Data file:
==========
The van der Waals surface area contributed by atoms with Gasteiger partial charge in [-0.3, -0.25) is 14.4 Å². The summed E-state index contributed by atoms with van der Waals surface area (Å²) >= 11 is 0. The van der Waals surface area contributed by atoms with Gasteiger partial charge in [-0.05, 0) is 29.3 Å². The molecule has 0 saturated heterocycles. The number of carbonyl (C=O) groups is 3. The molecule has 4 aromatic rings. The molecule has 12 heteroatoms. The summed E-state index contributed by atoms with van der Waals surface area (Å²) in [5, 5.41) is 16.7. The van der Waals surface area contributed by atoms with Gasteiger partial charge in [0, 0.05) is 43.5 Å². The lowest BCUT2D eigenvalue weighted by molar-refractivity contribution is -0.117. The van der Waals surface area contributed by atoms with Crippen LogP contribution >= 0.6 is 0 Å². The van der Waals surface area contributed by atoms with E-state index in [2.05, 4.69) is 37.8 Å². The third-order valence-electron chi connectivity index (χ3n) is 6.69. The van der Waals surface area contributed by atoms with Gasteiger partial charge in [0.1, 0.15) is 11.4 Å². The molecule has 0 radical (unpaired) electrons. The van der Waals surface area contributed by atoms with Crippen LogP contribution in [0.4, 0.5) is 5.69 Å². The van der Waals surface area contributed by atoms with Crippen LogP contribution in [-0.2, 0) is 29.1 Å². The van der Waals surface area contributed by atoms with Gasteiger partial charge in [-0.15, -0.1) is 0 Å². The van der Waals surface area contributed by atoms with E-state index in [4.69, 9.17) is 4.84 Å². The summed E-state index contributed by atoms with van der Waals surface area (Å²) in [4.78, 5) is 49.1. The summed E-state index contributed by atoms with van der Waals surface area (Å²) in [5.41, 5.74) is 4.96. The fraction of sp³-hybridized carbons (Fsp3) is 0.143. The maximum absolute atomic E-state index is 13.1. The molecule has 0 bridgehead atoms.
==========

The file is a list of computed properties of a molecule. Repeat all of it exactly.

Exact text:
The van der Waals surface area contributed by atoms with Gasteiger partial charge in [-0.3, -0.25) is 14.4 Å². The summed E-state index contributed by atoms with van der Waals surface area (Å²) >= 11 is 0. The van der Waals surface area contributed by atoms with Gasteiger partial charge in [-0.05, 0) is 29.3 Å². The molecule has 0 saturated heterocycles. The number of carbonyl (C=O) groups is 3. The molecule has 4 aromatic rings. The molecule has 12 heteroatoms. The summed E-state index contributed by atoms with van der Waals surface area (Å²) in [5, 5.41) is 16.7. The van der Waals surface area contributed by atoms with Gasteiger partial charge in [0, 0.05) is 43.5 Å². The lowest BCUT2D eigenvalue weighted by molar-refractivity contribution is -0.117. The van der Waals surface area contributed by atoms with Crippen LogP contribution >= 0.6 is 0 Å². The van der Waals surface area contributed by atoms with E-state index in [2.05, 4.69) is 37.8 Å². The third-order valence-electron chi connectivity index (χ3n) is 6.69. The van der Waals surface area contributed by atoms with Gasteiger partial charge in [0.1, 0.15) is 11.4 Å². The molecule has 0 radical (unpaired) electrons. The van der Waals surface area contributed by atoms with Crippen LogP contribution in [0.4, 0.5) is 5.69 Å². The van der Waals surface area contributed by atoms with Crippen LogP contribution in [-0.2, 0) is 29.1 Å². The van der Waals surface area contributed by atoms with Gasteiger partial charge in [-0.15, -0.1) is 0 Å². The van der Waals surface area contributed by atoms with E-state index in [4.69, 9.17) is 4.84 Å². The summed E-state index contributed by atoms with van der Waals surface area (Å²) in [4.78, 5) is 49.1. The summed E-state index contributed by atoms with van der Waals surface area (Å²) in [5.41, 5.74) is 4.96. The fraction of sp³-hybridized carbons (Fsp3) is 0.143. The maximum absolute atomic E-state index is 13.1. The molecule has 0 bridgehead atoms.